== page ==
Curator Conversations: Gridthiya Gaweewong
By Caroline Ha Thuc
This conversation is part of a series between Caroline Ha Thuc and curators across Asia Pacific. Gridthiya Gaweewong is a curator and artistic director at the Jim Thompson Art Centre in Bangkok since 2007. Gaweewong has curated various regional and international exhibitions at the Tokyo Opera City Gallery and Japan Foundation, MAIIAM Contemporary Art Museum in Chiang Mai, co-curated with regional curators at Haus Der Kulteren der Welt in Berlin, the 4th Bangkok Experimental Film Festival. She also served on the curatorial team for the 12th Gwangju Biennale. In 2023, Gaweewong served as the co-artistic director of the Thailand Biennale, Chiang Rai 2023.
You cofounded the arts organization Project 304, an alternative and experimental arts space that you worked in between 1996 and 2003. Had you already begun curating exhibitions, or was the organization more like a collective mode of working?
Project 304 began with a committee system that consisted of members such as Montien Boonma, Kamol Phaosavasdi, Chatchai Puipia, Prapon Kumjim and Apichatpong Weerasethakul. For the visual arts, we made our selection from artists’ proposals, while for films, I co-curated the first experimental film festival with Apichatpong Weerasethakul. Gradually, I started to curate some group shows of young artists at another university gallery. It was thus a combination of collective and solo projects.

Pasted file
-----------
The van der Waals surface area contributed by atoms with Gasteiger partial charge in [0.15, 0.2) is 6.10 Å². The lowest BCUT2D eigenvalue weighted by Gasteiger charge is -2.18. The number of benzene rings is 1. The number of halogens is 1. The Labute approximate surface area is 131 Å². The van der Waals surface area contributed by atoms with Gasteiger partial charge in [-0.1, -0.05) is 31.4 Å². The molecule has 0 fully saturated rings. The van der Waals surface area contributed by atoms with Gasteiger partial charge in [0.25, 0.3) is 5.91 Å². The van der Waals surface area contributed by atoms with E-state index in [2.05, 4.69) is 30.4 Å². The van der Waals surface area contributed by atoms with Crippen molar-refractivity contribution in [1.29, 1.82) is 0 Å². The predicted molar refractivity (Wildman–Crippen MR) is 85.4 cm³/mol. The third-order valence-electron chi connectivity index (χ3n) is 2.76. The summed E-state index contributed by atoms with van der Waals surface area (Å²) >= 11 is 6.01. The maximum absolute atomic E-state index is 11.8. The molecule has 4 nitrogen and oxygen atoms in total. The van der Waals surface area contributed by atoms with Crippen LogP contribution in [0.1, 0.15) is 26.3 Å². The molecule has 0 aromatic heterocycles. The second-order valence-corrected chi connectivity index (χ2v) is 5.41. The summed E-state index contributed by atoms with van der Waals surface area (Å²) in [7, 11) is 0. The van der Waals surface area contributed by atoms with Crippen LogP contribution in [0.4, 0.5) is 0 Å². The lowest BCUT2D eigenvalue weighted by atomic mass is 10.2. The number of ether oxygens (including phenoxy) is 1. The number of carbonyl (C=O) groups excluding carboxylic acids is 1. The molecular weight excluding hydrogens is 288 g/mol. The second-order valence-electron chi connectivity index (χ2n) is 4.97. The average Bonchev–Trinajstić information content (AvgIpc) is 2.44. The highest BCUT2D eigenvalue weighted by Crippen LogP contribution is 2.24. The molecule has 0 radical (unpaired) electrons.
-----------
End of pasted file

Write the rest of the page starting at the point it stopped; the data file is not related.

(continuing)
In the nineties, the term “curator” was quite new and alien to contemporary art. We call it “Phan Ta Rak” in Thai, which literally means the “caregiver of artifacts” in an archaeology museum. It was used in the context of traditional art history and archaeology, not in the modern and contemporary art context.
Why and how did you feel the need to embark on a curating journey, then?
While working at the Dialogue Gallery in 1991, I saw Japanese curators conducting research trips and site visits for the Japan Foundation Asia Center Exhibition. Montien Boonma told me that we needed more contemporary art curators in Thailand, and he recommended that I pursue my studies abroad. The urgency kicked in again when I visited museums and art spaces in Australia and the US, and I had an urge to be part of that world. It was a decisive moment for me, which drove me to pursue my career as a professional curator.